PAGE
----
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Understanding Recoil

Understanding Recoil

With every trigger press, a controlled explosion takes place in the ammunition cartridge. The series of events that propels the bullet out of the pistol barrel creates a rearward thrust called recoil. The kinetic energy of this process is transferred from the firearm to the shooter, which is the “felt recoil,” also sometimes referred to as “kick.”

Recoil is affected by a number of factors. The material of the firearm influences how it transfers the kinetic energy into the shooter’s hands. For example, recoil in metal vs. polymer frames will feel differently to the shooter. Recoil is also influenced by the recoil assembly of the firearm. Flat or round springs, spring weight, or single springs vs. stacked or combination springs all have different results. Another factor is the shooter’s choice of ammunition. Each caliber has a different felt recoil, and even the brands, types of primer igniter, bullets, and propellants all play a factor. Some firearms have compensated barrels, which also affect the amount of recoil the shooter experiences.

The most obvious influence on recoil, however, is the size of the pistol. A bullet will leave a shorter barrel faster than a longer barrel. Because the distance is shorter, the pistol cycles sooner, and sometimes more aggressively, resulting in stronger felt recoil. The shorter barrel usually accompanies a smaller or lighter handgun, which has less mass to disperse the kinetic energy, and therefore causes more force into the shooter’s hands and more muzzle rise upon firing. Proper shooting fundamentals, especially grip and stance, help to mitigate the felt recoil. (See Managing Recoil.)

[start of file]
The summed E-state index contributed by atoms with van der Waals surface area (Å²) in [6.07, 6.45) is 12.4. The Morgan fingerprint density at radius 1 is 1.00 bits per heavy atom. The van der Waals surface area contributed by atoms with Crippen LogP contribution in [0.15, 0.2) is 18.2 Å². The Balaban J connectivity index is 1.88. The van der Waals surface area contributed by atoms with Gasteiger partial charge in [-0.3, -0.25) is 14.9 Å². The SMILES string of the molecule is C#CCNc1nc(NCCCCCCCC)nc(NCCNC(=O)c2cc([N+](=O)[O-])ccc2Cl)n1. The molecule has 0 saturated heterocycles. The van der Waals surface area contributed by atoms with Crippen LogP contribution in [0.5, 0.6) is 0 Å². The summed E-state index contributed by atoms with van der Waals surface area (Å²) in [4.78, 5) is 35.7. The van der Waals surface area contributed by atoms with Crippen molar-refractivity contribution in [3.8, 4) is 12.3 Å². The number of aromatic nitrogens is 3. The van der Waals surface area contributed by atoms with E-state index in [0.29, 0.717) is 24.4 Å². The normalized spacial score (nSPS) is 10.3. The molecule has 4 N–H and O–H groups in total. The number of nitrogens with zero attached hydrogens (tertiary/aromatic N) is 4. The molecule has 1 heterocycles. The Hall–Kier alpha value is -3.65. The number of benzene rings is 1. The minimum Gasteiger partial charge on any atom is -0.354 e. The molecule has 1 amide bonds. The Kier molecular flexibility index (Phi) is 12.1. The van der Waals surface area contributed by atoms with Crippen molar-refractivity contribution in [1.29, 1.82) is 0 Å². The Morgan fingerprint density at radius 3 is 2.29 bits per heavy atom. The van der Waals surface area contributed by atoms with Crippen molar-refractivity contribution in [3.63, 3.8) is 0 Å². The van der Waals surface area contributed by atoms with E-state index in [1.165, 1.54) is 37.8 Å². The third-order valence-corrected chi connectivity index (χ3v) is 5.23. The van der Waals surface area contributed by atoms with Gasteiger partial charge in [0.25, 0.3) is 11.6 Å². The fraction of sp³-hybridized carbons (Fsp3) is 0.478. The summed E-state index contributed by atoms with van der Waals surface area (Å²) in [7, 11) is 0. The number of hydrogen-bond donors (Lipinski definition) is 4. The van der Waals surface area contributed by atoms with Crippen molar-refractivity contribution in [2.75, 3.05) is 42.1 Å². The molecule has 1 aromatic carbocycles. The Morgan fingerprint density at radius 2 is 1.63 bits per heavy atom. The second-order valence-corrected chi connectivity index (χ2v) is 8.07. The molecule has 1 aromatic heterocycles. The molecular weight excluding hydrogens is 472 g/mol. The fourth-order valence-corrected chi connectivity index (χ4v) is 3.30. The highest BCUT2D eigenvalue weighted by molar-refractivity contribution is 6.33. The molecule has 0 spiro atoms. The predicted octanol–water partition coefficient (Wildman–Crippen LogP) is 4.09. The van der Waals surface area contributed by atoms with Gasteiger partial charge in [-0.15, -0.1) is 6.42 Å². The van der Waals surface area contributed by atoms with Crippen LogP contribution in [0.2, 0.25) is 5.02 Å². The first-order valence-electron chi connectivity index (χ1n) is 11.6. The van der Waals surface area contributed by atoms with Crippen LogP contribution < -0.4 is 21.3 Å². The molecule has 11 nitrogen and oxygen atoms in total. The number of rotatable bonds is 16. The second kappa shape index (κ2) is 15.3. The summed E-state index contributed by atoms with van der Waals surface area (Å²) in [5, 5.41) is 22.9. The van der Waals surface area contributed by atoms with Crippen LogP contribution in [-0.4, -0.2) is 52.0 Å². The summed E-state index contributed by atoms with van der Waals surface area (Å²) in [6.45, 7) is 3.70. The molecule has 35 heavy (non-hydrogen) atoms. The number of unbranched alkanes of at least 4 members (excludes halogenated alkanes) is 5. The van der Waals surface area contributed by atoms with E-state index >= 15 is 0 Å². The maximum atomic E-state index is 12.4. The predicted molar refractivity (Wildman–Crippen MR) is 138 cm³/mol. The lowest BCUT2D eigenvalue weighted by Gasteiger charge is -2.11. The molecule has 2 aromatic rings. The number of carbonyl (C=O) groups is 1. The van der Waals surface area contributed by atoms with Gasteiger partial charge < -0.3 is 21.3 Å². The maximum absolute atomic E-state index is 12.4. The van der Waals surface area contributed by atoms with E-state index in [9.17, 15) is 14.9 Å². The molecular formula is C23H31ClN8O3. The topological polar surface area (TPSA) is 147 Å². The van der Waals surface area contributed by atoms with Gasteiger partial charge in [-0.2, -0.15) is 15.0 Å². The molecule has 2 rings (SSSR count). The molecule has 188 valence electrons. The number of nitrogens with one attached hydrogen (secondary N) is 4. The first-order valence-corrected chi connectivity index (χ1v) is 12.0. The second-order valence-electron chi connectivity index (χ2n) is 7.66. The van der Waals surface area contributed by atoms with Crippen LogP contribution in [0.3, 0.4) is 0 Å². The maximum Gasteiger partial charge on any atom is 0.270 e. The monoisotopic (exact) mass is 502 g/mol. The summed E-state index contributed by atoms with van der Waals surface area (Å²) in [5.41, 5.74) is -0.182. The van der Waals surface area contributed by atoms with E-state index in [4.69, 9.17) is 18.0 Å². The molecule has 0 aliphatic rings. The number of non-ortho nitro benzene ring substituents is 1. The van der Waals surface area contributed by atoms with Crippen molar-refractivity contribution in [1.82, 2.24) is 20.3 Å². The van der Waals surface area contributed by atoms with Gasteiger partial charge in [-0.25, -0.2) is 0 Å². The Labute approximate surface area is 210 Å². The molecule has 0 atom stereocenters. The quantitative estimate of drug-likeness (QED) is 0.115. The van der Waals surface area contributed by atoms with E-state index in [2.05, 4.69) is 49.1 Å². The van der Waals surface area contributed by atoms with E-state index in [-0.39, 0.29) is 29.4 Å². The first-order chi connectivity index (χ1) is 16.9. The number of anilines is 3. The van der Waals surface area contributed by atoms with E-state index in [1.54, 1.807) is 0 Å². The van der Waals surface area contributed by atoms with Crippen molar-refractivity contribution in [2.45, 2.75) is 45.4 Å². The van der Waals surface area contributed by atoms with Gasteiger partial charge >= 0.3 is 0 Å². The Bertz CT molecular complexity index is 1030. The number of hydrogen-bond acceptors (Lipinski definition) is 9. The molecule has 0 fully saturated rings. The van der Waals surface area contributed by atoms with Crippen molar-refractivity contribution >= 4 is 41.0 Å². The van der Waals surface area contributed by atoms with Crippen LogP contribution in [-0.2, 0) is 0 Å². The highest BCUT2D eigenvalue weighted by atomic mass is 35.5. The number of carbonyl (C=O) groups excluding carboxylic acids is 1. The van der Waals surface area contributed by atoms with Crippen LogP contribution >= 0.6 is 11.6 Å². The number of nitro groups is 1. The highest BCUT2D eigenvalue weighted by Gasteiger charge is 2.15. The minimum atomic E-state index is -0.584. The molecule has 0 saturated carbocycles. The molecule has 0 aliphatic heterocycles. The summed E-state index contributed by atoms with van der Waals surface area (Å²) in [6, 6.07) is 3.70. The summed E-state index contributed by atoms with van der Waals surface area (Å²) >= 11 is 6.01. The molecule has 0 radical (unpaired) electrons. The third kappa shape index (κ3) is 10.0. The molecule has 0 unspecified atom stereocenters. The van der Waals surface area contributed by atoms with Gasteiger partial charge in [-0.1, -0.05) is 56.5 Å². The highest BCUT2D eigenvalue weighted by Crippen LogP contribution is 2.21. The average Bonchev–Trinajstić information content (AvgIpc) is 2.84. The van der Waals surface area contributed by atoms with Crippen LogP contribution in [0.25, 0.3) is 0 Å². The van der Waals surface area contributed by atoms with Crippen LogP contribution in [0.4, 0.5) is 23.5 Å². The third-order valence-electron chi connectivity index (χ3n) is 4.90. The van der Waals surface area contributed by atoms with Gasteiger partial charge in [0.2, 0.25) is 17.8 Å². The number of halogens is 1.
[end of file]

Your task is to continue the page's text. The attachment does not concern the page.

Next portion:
The size of the firearm may also come into play if the purpose of the handgun is for concealed carry, and if the woman has a preferred method of carry that works best with her body type and wardrobe choices. Proper gun fit will ensure that she can reach the controls without dramatically adjusting her grip in a potentially unsafe manner. When firing the gun, she should be able to absorb the transfer of the kinetic energy without hurting her hands. Sharp edges that were not noticeable at the gun counter will reveal themselves quickly during recoil, which is why it is advisable to live-fire a gun before purchasing that model. Many A Girl & A Gun host ranges and chapters have rental programs where women can shoot various sizes, brands, and styles of handguns. It is important that a woman selects a firearm that is comfortable for her hands and right for her needs and goals.

About Robyn Sandoval

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